Rodrigues’ rotation formula

I’m taking a structural informatics course this semester, and this is my first in-depth exposure to working with biomolecular structures. The class’ first assignment was to download a specific PDB file, parse the atom coordinates, and determine all sorts of bond lengths, bond angles, and torsion angles. This required me to review concepts I haven’t used much since linear algebra and multivariable calculus, but all in all this part wasn’t too hard.

The last part of the assignment was a kicker though. I had to select the 30th residue in the protein, set two of its dihredral angles to 0º (effectively rotating the remaining portion of the structure along bonds between backbone atoms), and recompute the new atomic coordinates. I had no idea where to start!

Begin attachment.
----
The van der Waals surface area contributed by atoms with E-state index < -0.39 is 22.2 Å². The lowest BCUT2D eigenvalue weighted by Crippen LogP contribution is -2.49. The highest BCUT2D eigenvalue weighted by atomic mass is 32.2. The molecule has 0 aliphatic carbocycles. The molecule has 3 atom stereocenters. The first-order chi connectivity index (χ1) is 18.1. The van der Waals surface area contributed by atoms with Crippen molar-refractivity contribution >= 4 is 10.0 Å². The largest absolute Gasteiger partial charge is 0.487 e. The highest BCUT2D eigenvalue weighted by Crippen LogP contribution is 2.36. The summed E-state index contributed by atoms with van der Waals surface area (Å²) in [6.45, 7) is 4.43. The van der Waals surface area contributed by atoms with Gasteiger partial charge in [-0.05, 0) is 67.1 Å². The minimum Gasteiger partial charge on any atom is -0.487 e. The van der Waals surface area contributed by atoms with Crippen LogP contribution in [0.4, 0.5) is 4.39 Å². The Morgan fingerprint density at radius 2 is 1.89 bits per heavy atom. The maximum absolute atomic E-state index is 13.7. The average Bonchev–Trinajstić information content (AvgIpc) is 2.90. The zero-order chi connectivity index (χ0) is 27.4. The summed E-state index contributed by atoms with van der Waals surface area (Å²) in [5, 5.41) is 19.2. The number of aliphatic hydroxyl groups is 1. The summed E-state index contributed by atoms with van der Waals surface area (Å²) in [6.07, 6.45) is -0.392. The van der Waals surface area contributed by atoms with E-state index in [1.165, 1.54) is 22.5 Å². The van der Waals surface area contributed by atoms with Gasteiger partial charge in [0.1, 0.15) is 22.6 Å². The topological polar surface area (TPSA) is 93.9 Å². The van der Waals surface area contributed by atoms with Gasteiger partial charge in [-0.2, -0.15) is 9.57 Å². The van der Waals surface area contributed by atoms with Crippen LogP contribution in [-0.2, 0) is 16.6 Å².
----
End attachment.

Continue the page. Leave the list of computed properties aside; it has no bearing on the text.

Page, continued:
One of the other student’s in the class mentioned Rodrigues’ rotation formula, and after looking into things, it seemed to be the answer to our question. In a general sense, if you want to rotate given a vector \vec{v} by an angle of \theta degrees about an axis of rotation defined by the vector \vec{k}, then the new rotated vector can be computed as follows.

\vec{v}_{\text{rot}} = \vec{v} \cos{\theta} + (\vec{k} \times \vec{v})\sin{\theta} + \vec{k}(\vec{k} \cdot \vec{v})(1 - \cos{\theta})

In the context of the homework assignment, \vec{k} is the bond around which I’m rotating (N-CA for \phi, CA-C for \psi), \theta is the angle I need to set to 0 (\phi or \psi), and the rotation is applied to the coordinate vector \vec{v} for each subsequent atom affected by the rotation.


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